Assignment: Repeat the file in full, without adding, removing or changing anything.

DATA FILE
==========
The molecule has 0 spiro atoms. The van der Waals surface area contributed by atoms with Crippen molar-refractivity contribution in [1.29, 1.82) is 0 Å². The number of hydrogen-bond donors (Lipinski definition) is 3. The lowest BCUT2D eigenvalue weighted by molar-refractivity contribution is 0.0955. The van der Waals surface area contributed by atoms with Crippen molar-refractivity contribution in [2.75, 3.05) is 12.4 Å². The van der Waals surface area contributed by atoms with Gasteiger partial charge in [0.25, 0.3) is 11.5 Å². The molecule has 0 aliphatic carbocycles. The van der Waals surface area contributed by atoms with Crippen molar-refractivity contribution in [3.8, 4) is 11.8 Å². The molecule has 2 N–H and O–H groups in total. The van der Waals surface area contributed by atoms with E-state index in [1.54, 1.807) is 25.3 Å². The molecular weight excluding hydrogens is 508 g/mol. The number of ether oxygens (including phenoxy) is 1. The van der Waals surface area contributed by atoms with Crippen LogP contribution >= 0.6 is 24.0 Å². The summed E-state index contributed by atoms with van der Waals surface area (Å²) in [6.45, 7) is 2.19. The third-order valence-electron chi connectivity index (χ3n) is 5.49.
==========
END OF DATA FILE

The molecule has 0 spiro atoms. The van der Waals surface area contributed by atoms with Crippen molar-refractivity contribution in [1.29, 1.82) is 0 Å². The number of hydrogen-bond donors (Lipinski definition) is 3. The lowest BCUT2D eigenvalue weighted by molar-refractivity contribution is 0.0955. The van der Waals surface area contributed by atoms with Crippen molar-refractivity contribution in [2.75, 3.05) is 12.4 Å². The van der Waals surface area contributed by atoms with Gasteiger partial charge in [0.25, 0.3) is 11.5 Å². The molecule has 0 aliphatic carbocycles. The van der Waals surface area contributed by atoms with Crippen molar-refractivity contribution in [3.8, 4) is 11.8 Å². The molecule has 2 N–H and O–H groups in total. The van der Waals surface area contributed by atoms with E-state index in [1.54, 1.807) is 25.3 Å². The molecular weight excluding hydrogens is 508 g/mol. The number of ether oxygens (including phenoxy) is 1. The van der Waals surface area contributed by atoms with Crippen LogP contribution >= 0.6 is 24.0 Å². The summed E-state index contributed by atoms with van der Waals surface area (Å²) in [6.45, 7) is 2.19. The third-order valence-electron chi connectivity index (χ3n) is 5.49.